When Namati’s Community Land Protection project in Sierra Leone’s Paki Massabong Chiefdom came to a close, a ‘handing over’ ceremony was held. Along with village chiefs and local officials, a number of female community members stood to speak. Here are excerpts from what a few of these women shared.
“Before this time, our male folks were discriminating against us…they will make all the decisions on land issues without considering us. But thanks to this project, our voices are now heard. We now have the right to land and equally harvest crops, including wild palm.”
– Adama Conteh of Mashema Village
“As women, our brothers sidelined us when it came to land issues. They did not pay the required attention when we asked them for land to farm. But with this project, our requests for land are now easily granted. We now know women can inherit property just like men, and now we are equipped to fight back. I also want to thank the section chief for his strong leadership as he constantly reminds the men of the bylaws and how they should obey them.”
– Madam Saffie of Rosint Village
“I now know the size of my family land, and I even know the correct boundaries. I want to thank Namati and partners for coming with this project as it has helped to prevent land and other conflicts in our communities.”
– Marie from Rosint Village
It was clear from the reaction of the other community members, stakeholders, local politicians, and visitors in the audience that these women’s statements — and the confidence with which they spoke — were an unexpected change from the norm.
Women in Sierra Leone are mostly illiterate and the hardest hit by poverty. They are traditionally seen as “the weaker sex”. These factors often lead to their male counterparts marginalizing them, taking advantage of them, and violating their rights. This discrimination against women is outlawed under national law, but embedded in Sierra Leone’s customary law in several ways. Intestate succession is one example. Under customary law, when the husband dies, the wife gets nothing — not the home they lived in or the farmland they tilled. In fact, she herself is considered property to be devolved: one of the brothers of the deceased will inherit the woman, a practice known informally as “widow inheritance”.
Namati’s Community Land Protection (CLP) project supports rural communities to use national laws and policies, as well as mapping and documentation, to protect their customary and indigenous lands and natural resources against intruders, land grabbers and exploitative foreign investors, as well as to prevent intra and inter community conflicts. On the surface, the project may appear to solely serve the advancement of land security at the community level, but when implemented with a gender lens it is also an effective means for advancing equality and protecting women’s rights.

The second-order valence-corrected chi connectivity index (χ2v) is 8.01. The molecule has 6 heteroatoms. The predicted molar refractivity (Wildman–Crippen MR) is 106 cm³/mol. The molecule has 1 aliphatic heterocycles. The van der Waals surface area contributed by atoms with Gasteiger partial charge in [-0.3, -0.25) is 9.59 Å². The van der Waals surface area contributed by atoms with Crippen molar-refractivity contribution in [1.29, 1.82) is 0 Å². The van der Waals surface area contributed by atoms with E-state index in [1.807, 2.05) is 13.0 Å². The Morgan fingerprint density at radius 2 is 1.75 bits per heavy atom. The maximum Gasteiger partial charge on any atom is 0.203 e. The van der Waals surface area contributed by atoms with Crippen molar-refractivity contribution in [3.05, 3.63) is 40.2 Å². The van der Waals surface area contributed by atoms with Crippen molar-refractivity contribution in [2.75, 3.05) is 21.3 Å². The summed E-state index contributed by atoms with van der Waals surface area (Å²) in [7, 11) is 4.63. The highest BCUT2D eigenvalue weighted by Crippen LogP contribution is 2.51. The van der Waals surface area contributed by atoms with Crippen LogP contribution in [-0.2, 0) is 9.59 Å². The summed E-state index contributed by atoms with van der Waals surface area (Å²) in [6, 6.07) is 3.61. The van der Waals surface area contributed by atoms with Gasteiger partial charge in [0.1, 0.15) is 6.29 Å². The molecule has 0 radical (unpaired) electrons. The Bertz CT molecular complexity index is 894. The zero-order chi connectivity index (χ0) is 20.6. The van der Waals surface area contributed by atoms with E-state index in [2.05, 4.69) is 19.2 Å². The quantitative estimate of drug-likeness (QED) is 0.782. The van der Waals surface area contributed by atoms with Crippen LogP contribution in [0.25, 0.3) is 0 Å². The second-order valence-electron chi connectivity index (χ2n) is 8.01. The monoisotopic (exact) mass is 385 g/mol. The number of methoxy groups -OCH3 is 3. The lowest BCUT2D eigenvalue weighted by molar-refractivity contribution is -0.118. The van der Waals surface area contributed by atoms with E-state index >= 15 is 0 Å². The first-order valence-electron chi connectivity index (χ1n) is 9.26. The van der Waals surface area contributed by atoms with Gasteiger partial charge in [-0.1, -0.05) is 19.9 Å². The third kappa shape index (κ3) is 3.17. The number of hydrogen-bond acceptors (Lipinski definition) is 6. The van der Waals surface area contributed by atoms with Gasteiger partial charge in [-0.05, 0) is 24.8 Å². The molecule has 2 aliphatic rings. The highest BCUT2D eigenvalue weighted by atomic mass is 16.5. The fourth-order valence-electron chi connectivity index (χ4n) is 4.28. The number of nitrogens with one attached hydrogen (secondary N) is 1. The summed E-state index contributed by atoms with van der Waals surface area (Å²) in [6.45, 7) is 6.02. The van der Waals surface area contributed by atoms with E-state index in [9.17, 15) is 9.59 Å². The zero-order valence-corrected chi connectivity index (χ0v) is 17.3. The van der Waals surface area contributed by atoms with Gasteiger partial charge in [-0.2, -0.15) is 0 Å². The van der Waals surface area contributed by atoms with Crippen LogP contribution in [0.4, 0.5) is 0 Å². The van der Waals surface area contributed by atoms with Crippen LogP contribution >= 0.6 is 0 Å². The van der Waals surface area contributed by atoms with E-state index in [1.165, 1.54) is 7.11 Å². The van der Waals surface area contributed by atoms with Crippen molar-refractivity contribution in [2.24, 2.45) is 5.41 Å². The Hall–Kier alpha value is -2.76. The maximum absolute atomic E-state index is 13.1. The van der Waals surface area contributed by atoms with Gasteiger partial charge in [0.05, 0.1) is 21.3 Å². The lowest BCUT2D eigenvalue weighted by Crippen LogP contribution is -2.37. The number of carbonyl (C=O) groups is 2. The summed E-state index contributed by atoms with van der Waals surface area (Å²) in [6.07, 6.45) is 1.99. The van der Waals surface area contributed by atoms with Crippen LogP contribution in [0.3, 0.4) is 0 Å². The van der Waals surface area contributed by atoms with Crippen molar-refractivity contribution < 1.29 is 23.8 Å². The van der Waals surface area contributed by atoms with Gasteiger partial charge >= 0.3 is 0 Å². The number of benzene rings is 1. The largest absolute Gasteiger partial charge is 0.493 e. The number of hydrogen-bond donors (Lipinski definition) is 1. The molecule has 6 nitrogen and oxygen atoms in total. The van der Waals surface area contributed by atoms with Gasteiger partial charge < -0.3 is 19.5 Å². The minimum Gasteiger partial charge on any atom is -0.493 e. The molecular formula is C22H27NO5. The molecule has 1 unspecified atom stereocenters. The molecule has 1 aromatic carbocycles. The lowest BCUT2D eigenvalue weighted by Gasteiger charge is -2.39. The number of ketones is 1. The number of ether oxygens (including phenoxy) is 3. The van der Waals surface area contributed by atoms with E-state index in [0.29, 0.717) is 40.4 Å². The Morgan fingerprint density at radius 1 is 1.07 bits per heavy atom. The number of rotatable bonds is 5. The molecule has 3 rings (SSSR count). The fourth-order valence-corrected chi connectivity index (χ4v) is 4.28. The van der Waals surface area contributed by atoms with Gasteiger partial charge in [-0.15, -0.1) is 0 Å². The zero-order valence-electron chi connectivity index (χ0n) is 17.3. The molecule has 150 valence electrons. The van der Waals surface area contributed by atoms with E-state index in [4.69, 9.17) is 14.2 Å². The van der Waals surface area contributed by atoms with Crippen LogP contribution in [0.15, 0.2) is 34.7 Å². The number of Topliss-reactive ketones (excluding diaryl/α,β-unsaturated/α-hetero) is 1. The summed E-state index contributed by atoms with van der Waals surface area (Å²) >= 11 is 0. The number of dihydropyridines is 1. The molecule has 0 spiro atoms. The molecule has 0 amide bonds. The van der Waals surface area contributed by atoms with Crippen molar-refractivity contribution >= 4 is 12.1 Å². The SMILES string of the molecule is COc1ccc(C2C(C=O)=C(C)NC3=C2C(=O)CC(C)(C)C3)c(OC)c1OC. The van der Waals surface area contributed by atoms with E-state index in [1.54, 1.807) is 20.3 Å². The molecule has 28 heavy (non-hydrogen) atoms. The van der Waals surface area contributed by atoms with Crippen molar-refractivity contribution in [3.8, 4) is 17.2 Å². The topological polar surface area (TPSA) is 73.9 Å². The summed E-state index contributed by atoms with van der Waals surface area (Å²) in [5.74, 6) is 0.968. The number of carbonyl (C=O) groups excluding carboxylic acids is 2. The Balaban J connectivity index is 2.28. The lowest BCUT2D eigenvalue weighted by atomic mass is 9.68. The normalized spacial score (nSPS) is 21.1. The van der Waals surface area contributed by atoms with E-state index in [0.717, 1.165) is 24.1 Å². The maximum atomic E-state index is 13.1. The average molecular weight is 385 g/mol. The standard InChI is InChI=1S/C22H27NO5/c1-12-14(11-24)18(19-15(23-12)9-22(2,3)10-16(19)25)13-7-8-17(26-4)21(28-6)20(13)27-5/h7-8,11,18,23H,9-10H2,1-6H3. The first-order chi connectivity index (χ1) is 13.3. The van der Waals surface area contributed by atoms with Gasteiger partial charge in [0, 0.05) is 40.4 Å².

Development agencies such as UN Women, FAO, and OHCHR recognize that throughout the world, women’s ability to access, use, and control land and other productive resources are essential to ensuring their right to equality and an adequate standard of living. The CLP approach supports communities to remove the numerous customary barriers that prevent women’s access, use, and control of land and replace them with protections backed by national laws and policies.
At the outset of the project — and indeed throughout the project’s lifespan — community paralegals hold exclusive engagements with women to enable the free discussion of their situation and needs as they relate to land. The paralegals also conduct legal literacy sessions with the women and with the community as a whole to explain the National Land Policy 2015, including its numerous provisions to ensure inclusivity. The policy states, for example, that communities are to establish Village Area Land Committees that include women as members. This mandatory representation gives women the space and the right to participate in deciding how their communities’ land and resources will be managed.
Community paralegals assist the communities in establishing the committees and collectively devising bylaws that protect the interests of all groups, not just adult males. The technical aspects of the project — the mapping of their land and documenting of its boundaries — is done in a similarly inclusive manner to ensure that knowledge of the communities’ most important resource does not reside only with a select few.
During the scoping and baseline survey which marked the beginning of the project in the chiefdom, women consistently stated in interviews and focus group discussions that land issues are men’s issues; that the men are in control and only they can make decisions relating to land. What is more, they felt that this was how it should be. From the testimonies above, one can see a complete turnaround of the situation. The women in these communities now have the power of law in their hands, and with that, they can stand up effectively in defense of their rights and interests.
And this is exactly what they have done.
In the drafting of the bylaws, the women were able to push through various provisions of their interest including, a provision that give them at least 30% membership in the land governance committee, equal opportunity to participate in the harvesting of wild crops, prohibition of “wife-beating”, right to participate in land-related consultations and decision making, and more.
The project has shown that a legal empowerment approach is not only an effective means for ensuring communities’ rights to land and natural resources are protected, but also for ensuring that the concept of community includes, and will always include, women.